“Santa Fe residents would see shipments of plutonium trucked through the city’s southern edge if federal agencies carry out plans announced nearly a year ago.”
Santa Fe residents would see shipments of plutonium trucked through the city’s southern edge if federal agencies carry out plans announced nearly a year ago.
The prospect worries activists, local officials and some residents because plutonium is far more radioactive than the waste — contaminated gloves, equipment, clothing, soil and other materials — shipped from Los Alamos National Laboratory to the Waste Isolation Pilot Plant, an underground disposal site near Carlsbad.
The U.S. Department of Energy issued a notice of intent in December to begin the process for an environmental impact statement as one of the first steps toward diluting and disposing of plutonium left from the Cold War.
The notice hints that “downblending” the plutonium would be necessary to reduce radioactivity enough for the waste to be accepted at WIPP, which only takes low-level nuclear waste.
Opponents’ main concern is the 26 metric tons of cast-off plutonium bomb cores, or pits, that are being kept at the Pantex Plant in Amarillo, Texas.
This plutonium would be sent to the Los Alamos lab where it would be turned into an oxide powder, and then the powder would be shipped to the Savannah River Site in South Carolina, where it would be further diluted before returning to New Mexico for storage at WIPP.
That would mean a more hazardous substance would be transported twice on N.M. 599 and U.S. 84/285 — when the plutonium comes in from Pantex and when the lab ships the powder, which can be highly toxic if released, said Cindy Weehler, who co-chairs the watchdog group 285 ALL.
“It will change the amount of transportation risk that we’re exposed to,” Weehler told an audience gathered for a town hall meeting Tuesday at the Nancy Rodriguez Community Center in Santa Fe.
The Energy Department is quietly putting these plans in place, Weehler said. She called the secrecy unacceptable, arguing people have a right to know if they’ll be at risk.
Agency officials didn’t respond to emailed questions on whether the Biden administration aims to move ahead with a Trump-era decision to dilute and dispose of the plutonium and, if so, what the timeline would be.
Although the agency is saying little about its plans, the National Academy of Sciences describes how the Cold War plutonium would be transported, reconstituted and disposed of at WIPP in its April 2020 analysis.
The lab is the only place where plutonium can be changed into a powdered form, and WIPP is the only site in the country that takes nuclear weapons waste, so the increased hauling of these materials through New Mexico would be unavoidable, said Don Hancock, director of nuclear waste safety for the nonprofit Southwest Research and Information Center.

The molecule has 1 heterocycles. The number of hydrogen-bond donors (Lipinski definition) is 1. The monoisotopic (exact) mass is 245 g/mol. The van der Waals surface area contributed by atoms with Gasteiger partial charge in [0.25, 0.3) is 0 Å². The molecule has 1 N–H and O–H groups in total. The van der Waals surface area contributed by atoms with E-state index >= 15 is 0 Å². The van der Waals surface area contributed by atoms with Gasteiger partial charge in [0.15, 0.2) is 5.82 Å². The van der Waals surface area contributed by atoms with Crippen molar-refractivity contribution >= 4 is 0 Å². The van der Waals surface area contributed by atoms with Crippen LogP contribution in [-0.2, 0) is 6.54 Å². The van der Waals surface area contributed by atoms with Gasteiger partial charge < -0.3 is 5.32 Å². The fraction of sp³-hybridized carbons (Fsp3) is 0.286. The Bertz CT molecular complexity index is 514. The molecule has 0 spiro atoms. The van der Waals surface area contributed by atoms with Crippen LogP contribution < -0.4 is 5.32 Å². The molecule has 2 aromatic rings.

“It’s disingenuous to say some of it might go someplace else when there is no someplace else,” Hancock said.
N.M. 599 was designed so nuclear materials being trucked to and from the lab would bypass the heart of Santa Fe.
But Weehler contends if a truck accident caused a breach in a container, it could still endanger some neighborhoods, especially if the plutonium powder is released.
The powder is toxic to breathe in — the fine grains can embed in the lungs, causing respiratory problems — and it can contaminate soil so extensively it’s impossible to purge, she said.
Aside from concerns about local communities, the plutonium will travel through a dozen states, totaling more than 3,000 miles, she said.
Santa Fe County Commissioner Anna Hansen, who helped organize the town hall meeting, said if the plutonium is going to be shipped to Savannah River, the federal government should build an East Coast repository for it instead of sending it back to New Mexico.
The federal government also should quit producing new plutonium pits, which will create even more waste that must be dealt with, Hansen said.
Eletha Trujillo, WIPP’s program manager, said the nuclear waste that’s transported in fortified containers known as TRUPACTs is extremely well protected.
The lids alone weigh 4,000 pounds each, making it virtually impossible for hijackers to gain access to the waste barrels, she said.
The trucks are set to go no faster than 65 mph to minimize the chances of a serious accident, Trujillo said, adding the trucks are constantly tracked and monitored.
“I know where every truck is in the U.S. if it’s leaving the WIPP site,” she said.
While the diluted plutonium shipped from Savannah River will be in those containers, Hancock said, the oxide powder departing from the Los Alamos lab will not.
The Energy Department originally sought to build a Savannah River facility that could turn Cold War plutonium into a mixed oxide fuel for commercial nuclear plants.
But after billions of dollars in cost overruns and years of delays, the Trump administration scrapped the project and decided to go with diluting and disposing of the waste. Meanwhile, plans call for turning Savannah River’s defunct mixed-oxide facility into a plutonium pit plant.
Hancock said there is no other method for getting rid of surplus plutonium, so Energy Secretary Jennifer Granholm will likely stick with the plan she inherited.
Hansen said she would prefer if Los Alamos were not involved. And the federal government should find a way to dilute and dispose of the waste in one area rather than shipping it thousands of miles, which increases the chance of an accident, she said. “The more we move it around, the more danger we are projecting onto our citizens.”